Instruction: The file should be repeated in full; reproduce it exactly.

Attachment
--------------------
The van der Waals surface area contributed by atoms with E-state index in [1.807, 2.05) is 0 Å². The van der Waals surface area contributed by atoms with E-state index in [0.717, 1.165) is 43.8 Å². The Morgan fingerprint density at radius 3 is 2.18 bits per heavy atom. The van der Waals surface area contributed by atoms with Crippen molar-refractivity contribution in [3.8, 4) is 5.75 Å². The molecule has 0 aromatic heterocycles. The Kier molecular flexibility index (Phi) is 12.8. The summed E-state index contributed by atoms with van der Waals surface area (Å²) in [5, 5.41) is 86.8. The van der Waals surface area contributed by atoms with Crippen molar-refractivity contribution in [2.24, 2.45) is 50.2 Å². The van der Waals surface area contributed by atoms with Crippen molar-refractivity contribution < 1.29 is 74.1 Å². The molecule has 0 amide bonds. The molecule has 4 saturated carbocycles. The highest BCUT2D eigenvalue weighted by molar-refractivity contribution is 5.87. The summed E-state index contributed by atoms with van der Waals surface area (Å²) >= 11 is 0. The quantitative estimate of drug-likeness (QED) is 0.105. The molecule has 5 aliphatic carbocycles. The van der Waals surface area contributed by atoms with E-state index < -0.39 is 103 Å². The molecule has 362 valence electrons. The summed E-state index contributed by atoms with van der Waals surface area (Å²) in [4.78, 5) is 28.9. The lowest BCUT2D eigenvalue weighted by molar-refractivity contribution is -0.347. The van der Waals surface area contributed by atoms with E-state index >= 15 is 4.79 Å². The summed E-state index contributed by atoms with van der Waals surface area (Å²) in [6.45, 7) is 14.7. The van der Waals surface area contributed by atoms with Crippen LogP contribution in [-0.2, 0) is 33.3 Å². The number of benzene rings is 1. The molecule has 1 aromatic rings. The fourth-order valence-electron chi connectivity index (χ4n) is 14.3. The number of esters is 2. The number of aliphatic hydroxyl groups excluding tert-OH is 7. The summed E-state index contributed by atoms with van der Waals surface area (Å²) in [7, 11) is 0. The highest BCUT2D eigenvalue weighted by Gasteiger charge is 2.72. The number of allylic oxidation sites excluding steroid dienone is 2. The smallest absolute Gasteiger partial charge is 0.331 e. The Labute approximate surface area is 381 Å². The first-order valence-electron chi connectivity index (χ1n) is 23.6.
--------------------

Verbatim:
The van der Waals surface area contributed by atoms with E-state index in [1.807, 2.05) is 0 Å². The van der Waals surface area contributed by atoms with E-state index in [0.717, 1.165) is 43.8 Å². The Morgan fingerprint density at radius 3 is 2.18 bits per heavy atom. The van der Waals surface area contributed by atoms with Crippen molar-refractivity contribution in [3.8, 4) is 5.75 Å². The molecule has 0 aromatic heterocycles. The Kier molecular flexibility index (Phi) is 12.8. The summed E-state index contributed by atoms with van der Waals surface area (Å²) in [5, 5.41) is 86.8. The van der Waals surface area contributed by atoms with Crippen molar-refractivity contribution in [2.24, 2.45) is 50.2 Å². The van der Waals surface area contributed by atoms with Crippen molar-refractivity contribution < 1.29 is 74.1 Å². The molecule has 0 amide bonds. The molecule has 4 saturated carbocycles. The highest BCUT2D eigenvalue weighted by molar-refractivity contribution is 5.87. The summed E-state index contributed by atoms with van der Waals surface area (Å²) >= 11 is 0. The quantitative estimate of drug-likeness (QED) is 0.105. The molecule has 5 aliphatic carbocycles. The van der Waals surface area contributed by atoms with E-state index < -0.39 is 103 Å². The molecule has 362 valence electrons. The summed E-state index contributed by atoms with van der Waals surface area (Å²) in [4.78, 5) is 28.9. The lowest BCUT2D eigenvalue weighted by molar-refractivity contribution is -0.347. The van der Waals surface area contributed by atoms with E-state index >= 15 is 4.79 Å². The summed E-state index contributed by atoms with van der Waals surface area (Å²) in [6.45, 7) is 14.7. The van der Waals surface area contributed by atoms with Crippen LogP contribution in [-0.2, 0) is 33.3 Å². The number of benzene rings is 1. The molecule has 1 aromatic rings. The fourth-order valence-electron chi connectivity index (χ4n) is 14.3. The number of esters is 2. The number of aliphatic hydroxyl groups excluding tert-OH is 7. The summed E-state index contributed by atoms with van der Waals surface area (Å²) in [7, 11) is 0. The highest BCUT2D eigenvalue weighted by Gasteiger charge is 2.72. The number of allylic oxidation sites excluding steroid dienone is 2. The smallest absolute Gasteiger partial charge is 0.331 e. The Labute approximate surface area is 381 Å². The first-order valence-electron chi connectivity index (χ1n) is 23.6.